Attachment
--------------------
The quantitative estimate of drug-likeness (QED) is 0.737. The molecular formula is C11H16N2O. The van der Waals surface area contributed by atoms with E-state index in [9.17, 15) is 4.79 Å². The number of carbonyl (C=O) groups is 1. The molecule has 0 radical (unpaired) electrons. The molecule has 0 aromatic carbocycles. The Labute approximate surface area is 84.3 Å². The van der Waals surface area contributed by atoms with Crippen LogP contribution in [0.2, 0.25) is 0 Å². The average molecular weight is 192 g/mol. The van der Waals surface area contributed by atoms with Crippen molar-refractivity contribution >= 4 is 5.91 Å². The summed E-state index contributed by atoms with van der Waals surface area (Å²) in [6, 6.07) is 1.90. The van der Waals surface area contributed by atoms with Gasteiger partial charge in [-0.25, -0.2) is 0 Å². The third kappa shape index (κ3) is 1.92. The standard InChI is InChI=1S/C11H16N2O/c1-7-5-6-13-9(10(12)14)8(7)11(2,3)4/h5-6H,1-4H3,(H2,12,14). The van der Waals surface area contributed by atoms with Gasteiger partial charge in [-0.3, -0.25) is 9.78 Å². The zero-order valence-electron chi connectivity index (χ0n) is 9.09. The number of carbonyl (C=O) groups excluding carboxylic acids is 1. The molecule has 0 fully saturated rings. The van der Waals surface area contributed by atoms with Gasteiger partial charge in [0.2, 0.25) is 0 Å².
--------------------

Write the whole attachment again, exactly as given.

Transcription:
The quantitative estimate of drug-likeness (QED) is 0.737. The molecular formula is C11H16N2O. The van der Waals surface area contributed by atoms with E-state index in [9.17, 15) is 4.79 Å². The number of carbonyl (C=O) groups is 1. The molecule has 0 radical (unpaired) electrons. The molecule has 0 aromatic carbocycles. The Labute approximate surface area is 84.3 Å². The van der Waals surface area contributed by atoms with Crippen LogP contribution in [0.2, 0.25) is 0 Å². The average molecular weight is 192 g/mol. The van der Waals surface area contributed by atoms with Crippen molar-refractivity contribution >= 4 is 5.91 Å². The summed E-state index contributed by atoms with van der Waals surface area (Å²) in [6, 6.07) is 1.90. The van der Waals surface area contributed by atoms with Gasteiger partial charge in [-0.25, -0.2) is 0 Å². The third kappa shape index (κ3) is 1.92. The standard InChI is InChI=1S/C11H16N2O/c1-7-5-6-13-9(10(12)14)8(7)11(2,3)4/h5-6H,1-4H3,(H2,12,14). The van der Waals surface area contributed by atoms with Gasteiger partial charge in [-0.3, -0.25) is 9.78 Å². The zero-order valence-electron chi connectivity index (χ0n) is 9.09. The number of carbonyl (C=O) groups excluding carboxylic acids is 1. The molecule has 0 fully saturated rings. The van der Waals surface area contributed by atoms with Gasteiger partial charge in [0.2, 0.25) is 0 Å².